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Why Bob Dole's endorsement of Jeb Bush is so remarkable

Former Sen. Bob Dole on Wednesday did something that once would have been unimaginable: He endorsed a Bush.

Former Sen. Bob Dole on Wednesday did something that once would have been unimaginable: He endorsed a Bush. Dole, now 92 and nearly two decades removed from the political stage, formally threw his backing behind Jeb Bush, calling the former Florida governor “the most qualified” candidate for the Republican presidential nomination. Bush responded by calling himself “a huge Bob Dole fan.”

Those are pretty formulaic words when it comes to an endorsement, but not when you consider the tortured history between Dole and Jeb Bush’s father, former President George H.W. Bush. For a generation, there was no more bitter, colorful and consequential rivalry within the Republican Party than that between those two men.

It was a clash defined by their joint ambition and radically divergent roots. In the early 1970s, Dole was a first-term senator with dreams of climbing much higher. When at the height of his power, President Richard Nixon tapped him to head the Republican National Committee in 1971. The move marked Dole as a comer in national politics.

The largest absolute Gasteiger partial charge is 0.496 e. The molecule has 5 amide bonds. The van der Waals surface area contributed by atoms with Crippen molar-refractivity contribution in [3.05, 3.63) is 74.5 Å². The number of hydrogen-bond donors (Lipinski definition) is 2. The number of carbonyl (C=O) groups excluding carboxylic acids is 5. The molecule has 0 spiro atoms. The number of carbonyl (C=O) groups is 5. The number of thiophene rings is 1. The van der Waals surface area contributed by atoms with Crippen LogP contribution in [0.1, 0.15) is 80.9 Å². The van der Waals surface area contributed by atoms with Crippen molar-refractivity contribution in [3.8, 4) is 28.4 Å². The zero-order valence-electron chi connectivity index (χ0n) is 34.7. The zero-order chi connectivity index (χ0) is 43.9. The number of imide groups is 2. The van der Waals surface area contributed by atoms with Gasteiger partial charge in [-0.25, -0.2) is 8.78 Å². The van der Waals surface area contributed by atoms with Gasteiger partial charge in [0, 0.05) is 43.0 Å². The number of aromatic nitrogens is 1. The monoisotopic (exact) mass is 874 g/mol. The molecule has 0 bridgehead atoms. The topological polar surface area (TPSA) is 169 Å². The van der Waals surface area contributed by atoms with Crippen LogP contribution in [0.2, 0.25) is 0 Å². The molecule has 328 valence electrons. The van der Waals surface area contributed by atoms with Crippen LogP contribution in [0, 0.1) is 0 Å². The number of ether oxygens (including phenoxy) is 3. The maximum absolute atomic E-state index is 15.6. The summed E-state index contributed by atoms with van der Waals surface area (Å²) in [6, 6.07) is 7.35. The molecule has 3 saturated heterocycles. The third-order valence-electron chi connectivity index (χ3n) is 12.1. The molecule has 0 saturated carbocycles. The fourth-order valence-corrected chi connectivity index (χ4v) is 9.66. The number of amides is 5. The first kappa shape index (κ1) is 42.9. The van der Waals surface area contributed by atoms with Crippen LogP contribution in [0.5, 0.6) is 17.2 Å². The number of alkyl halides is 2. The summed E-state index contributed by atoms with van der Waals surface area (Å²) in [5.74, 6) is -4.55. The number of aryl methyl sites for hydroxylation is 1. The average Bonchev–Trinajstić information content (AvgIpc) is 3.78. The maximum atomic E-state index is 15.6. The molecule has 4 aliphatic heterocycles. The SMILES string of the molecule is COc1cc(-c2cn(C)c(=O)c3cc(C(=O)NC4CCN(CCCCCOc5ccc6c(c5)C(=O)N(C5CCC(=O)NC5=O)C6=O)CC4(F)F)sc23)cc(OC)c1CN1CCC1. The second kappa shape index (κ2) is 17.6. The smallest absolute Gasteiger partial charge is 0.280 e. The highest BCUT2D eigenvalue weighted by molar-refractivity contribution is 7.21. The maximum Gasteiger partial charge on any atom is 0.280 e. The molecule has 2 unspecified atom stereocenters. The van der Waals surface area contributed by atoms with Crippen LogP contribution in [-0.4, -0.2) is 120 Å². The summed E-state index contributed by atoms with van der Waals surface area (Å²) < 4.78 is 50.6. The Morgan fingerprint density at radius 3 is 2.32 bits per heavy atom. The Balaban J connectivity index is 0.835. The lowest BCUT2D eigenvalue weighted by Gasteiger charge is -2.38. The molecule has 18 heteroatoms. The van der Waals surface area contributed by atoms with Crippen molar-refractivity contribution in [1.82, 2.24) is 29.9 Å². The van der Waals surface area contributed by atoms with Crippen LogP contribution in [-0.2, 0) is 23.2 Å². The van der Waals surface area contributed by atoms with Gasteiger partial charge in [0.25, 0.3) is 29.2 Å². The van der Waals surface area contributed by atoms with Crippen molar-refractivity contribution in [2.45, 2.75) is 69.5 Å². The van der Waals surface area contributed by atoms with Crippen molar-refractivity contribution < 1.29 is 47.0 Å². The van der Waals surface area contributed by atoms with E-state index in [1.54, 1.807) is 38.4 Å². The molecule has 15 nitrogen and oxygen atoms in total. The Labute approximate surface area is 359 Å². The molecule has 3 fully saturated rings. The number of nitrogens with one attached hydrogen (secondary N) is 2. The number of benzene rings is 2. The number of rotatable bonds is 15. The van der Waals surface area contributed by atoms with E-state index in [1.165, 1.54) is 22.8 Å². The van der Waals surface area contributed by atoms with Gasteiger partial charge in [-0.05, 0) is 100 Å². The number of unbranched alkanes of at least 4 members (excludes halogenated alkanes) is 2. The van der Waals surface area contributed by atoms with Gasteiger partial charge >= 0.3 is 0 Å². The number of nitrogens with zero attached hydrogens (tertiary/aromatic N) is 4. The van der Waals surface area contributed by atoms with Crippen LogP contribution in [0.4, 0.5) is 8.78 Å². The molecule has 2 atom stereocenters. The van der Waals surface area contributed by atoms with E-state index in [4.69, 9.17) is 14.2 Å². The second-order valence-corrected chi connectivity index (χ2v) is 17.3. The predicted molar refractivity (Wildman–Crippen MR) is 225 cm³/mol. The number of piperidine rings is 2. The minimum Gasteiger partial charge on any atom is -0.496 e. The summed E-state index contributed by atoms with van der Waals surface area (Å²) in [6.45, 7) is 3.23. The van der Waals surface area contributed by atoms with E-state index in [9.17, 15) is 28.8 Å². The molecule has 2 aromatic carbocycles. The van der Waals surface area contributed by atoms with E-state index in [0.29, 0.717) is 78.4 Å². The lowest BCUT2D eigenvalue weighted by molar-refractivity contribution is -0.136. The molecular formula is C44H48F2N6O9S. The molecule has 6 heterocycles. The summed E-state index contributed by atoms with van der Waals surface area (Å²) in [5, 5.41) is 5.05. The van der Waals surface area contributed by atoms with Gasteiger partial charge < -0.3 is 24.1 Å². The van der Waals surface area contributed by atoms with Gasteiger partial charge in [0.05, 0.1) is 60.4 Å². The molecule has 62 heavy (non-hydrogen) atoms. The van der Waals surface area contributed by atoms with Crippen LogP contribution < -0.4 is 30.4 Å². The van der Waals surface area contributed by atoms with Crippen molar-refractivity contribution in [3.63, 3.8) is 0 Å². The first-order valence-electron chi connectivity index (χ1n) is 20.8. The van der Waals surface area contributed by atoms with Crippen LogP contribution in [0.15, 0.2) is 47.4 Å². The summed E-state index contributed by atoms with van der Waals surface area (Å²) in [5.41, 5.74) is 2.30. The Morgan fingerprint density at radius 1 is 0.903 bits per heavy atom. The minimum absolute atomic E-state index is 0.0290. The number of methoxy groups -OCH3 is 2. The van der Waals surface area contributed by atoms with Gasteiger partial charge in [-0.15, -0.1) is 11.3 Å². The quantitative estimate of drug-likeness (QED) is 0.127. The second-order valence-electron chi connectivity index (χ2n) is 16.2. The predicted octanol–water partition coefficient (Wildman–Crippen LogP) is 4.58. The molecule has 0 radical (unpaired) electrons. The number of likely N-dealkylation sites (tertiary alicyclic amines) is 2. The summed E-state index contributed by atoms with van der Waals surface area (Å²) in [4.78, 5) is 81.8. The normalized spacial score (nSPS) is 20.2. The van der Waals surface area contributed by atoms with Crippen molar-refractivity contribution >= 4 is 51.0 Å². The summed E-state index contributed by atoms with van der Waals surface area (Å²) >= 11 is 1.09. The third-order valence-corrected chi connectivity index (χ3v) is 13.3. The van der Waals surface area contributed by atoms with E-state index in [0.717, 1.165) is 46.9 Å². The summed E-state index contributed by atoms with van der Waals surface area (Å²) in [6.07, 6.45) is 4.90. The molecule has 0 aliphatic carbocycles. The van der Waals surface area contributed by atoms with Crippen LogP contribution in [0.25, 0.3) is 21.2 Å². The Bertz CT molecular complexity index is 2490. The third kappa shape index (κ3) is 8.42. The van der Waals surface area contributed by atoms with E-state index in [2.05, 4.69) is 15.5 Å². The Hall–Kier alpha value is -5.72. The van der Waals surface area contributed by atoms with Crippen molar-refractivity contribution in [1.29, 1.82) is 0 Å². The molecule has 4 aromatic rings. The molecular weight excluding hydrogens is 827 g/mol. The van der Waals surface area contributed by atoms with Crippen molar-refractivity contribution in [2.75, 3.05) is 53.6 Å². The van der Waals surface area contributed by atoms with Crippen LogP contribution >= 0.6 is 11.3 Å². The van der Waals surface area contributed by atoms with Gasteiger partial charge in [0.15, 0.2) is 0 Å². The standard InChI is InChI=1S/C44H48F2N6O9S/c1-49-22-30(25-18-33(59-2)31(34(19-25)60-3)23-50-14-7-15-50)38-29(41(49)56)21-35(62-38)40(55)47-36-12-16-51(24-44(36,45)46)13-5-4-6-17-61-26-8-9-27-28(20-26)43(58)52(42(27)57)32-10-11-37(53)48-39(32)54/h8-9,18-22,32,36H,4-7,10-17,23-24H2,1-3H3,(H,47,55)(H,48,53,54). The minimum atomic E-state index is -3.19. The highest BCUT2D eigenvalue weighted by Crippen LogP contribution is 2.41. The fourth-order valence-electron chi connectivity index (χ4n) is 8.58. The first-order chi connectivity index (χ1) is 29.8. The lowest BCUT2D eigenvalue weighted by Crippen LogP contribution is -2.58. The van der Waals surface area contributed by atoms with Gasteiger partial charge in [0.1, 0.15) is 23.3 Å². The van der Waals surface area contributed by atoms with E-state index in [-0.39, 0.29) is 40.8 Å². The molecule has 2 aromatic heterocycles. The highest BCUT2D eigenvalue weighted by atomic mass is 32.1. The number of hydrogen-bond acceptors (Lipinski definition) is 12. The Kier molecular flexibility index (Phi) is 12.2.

WATCH: Jeb Bush fist pumps to celebrate Bob Dole endorsement

But Dole soon lost favor with Nixon, who found his image too conservative and hard-edged and who wanted a full-time party chairman. After winning re-election in 1972, Nixon pushed Dole out and replaced him with another eager-to-climb politician: George H.W. Bush, who was serving as Nixon’s ambassador to the United Nations, a post he’d been handed after giving up his Texas House seat to wage a losing Senate campaign in 1970. For Bush, this was a big step up the party ladder. For Dole, it was a devastating blow. For both men, it was the birth of a rivalry.

Their paths would cross again in 1980, when each vied for the Republican presidential nomination. Bush, who had gone on to serve as ambassador to China and CIA director, began that campaign as a largely unknown long shot. Dole, by contrast, had served as Gerald Ford’s running-mate in 1976. But it was Bush who gained surprising traction against the front-runner, Ronald Reagan, engineering an upset victory in the Iowa caucuses. That set the stage for a Bush-Reagan battle in New Hampshire – and another defining moment in the Bush-Dole war.

The scene was the gymnasium at Nashua High School. It was billed as a debate between Reagan and Bush, but Dole and three other second-tier candidates wanted to participate as well. Reagan, eager to prevent Bush from making New Hampshire a true one-on-one fight, wanted them on stage too. But Bush didn’t. This was the set-up for a famous Reagan moment. When Dole and the other uninvited candidates crashed the stage, Reagan began arguing for their inclusion, at which point the moderator demanded that his microphone be cut. “I am paying for this microphone, Mr. Green!” Reagan thundered. The crowd exploded in cheers, Bush sat in his chair, and the primary was essentially settled on the spot.